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6407877625_0b0282c856It’s always nice when you see someone that you have worked with getting a step up in the world it can also show you that on a business level that you are making the right decisions about the quality of acts that you work with. Let me be more specific. Antonio Lulic is an artist that I have helped promote in the Swindon area, though most of the credit should co to my musical comrade in arms, Ed. One of the problems with the UK music scene in general at the moment, and Swindon in particular, is that unless you are  a Green Day tribute band or have been playing the same blues standards for the last 20 years then it is hard to get an audience out to watch.

A couple of years ago, Antonio came up and played The Swindon Shuffle on a Sunday afternoon, the traditional wind-down session before the last big push of Sunday night and although he played to a small crowd, to say that he had them eating out of the palm of his hands, is for once, a worthy metaphor. Even the barmaid working the Rolleston bar that afternoon said “why don’t we ever get acts like that in hear normally?” Why indeed.

He has become an occasional visitor to these parts since but not as often as I would like for the reasons laid out in the introduction. So to hear him playing live from SXSW or South By South West, one of the biggest US music and arts festivals was not only heart warming to see a friend getting to a global audience but also great to know that as promoters we are championing the right acts.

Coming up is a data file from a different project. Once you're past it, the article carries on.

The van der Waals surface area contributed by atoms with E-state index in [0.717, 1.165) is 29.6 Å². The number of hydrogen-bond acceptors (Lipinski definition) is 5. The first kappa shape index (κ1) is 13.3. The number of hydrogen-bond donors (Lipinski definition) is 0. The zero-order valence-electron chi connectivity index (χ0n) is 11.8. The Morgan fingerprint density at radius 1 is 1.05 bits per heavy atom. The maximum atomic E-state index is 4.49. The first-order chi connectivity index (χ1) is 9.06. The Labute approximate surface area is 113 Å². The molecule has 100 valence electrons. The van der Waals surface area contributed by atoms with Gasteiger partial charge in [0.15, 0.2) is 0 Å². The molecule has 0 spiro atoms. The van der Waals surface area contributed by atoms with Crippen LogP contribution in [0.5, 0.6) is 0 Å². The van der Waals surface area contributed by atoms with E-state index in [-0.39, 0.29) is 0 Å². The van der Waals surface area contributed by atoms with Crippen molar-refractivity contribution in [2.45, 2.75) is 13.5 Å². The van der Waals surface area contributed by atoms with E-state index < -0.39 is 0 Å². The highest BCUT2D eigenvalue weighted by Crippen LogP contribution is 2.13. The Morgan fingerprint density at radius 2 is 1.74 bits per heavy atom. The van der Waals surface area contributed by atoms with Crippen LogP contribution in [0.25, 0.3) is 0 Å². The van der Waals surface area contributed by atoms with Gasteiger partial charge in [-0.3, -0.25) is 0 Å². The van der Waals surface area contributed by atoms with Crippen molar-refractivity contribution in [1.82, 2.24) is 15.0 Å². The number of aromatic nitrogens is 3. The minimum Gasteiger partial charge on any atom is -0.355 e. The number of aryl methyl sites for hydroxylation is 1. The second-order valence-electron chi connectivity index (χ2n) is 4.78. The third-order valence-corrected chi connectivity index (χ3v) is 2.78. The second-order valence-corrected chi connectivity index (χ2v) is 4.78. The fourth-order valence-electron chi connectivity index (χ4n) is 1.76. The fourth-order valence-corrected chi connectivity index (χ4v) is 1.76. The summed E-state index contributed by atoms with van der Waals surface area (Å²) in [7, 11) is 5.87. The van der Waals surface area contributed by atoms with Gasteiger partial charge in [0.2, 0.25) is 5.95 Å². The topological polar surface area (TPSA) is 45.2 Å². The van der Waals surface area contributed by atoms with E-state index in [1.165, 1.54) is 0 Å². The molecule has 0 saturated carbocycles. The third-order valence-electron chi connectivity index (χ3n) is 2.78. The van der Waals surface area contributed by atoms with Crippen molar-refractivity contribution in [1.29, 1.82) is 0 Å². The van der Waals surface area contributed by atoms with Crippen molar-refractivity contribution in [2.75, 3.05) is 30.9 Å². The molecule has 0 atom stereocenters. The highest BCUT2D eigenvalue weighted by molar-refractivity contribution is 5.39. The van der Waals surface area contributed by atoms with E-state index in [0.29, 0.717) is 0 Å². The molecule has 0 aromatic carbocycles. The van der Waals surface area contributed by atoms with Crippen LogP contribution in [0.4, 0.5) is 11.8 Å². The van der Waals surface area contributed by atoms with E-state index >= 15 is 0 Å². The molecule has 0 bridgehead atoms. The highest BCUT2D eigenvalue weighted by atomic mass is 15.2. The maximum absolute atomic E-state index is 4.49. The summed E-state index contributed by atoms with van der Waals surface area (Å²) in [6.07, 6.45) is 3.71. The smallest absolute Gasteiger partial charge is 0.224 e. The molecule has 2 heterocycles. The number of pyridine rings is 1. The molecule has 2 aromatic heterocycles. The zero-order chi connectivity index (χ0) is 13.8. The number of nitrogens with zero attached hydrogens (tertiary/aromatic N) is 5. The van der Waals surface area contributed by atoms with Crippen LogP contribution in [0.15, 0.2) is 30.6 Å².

With gig slots at a premium in town these days, squeezed out by narrow-minded policy or just lack of enthusiasm for new, original music, we have been turning down more acts than we are finding gigs for. Bands such as Empire and Oliver Wilde have both played free gigs to small audiences in town and since gone on to great things and national recognition. It makes you wonder how many of the other bands that we are turning away will end up with a full on career in music and only become cool to like when the national papers tell the punters that it is cool to like them now.

Anyway, I digress, suffice it to say that if venues open their arms to original artists they can be part of a very interesting musical story which in turn will do their reputation a lot of good and a good reputation drives trade in the long run. So for those who have missed Antonio up until now here is a taster of what has slipped through your fingers.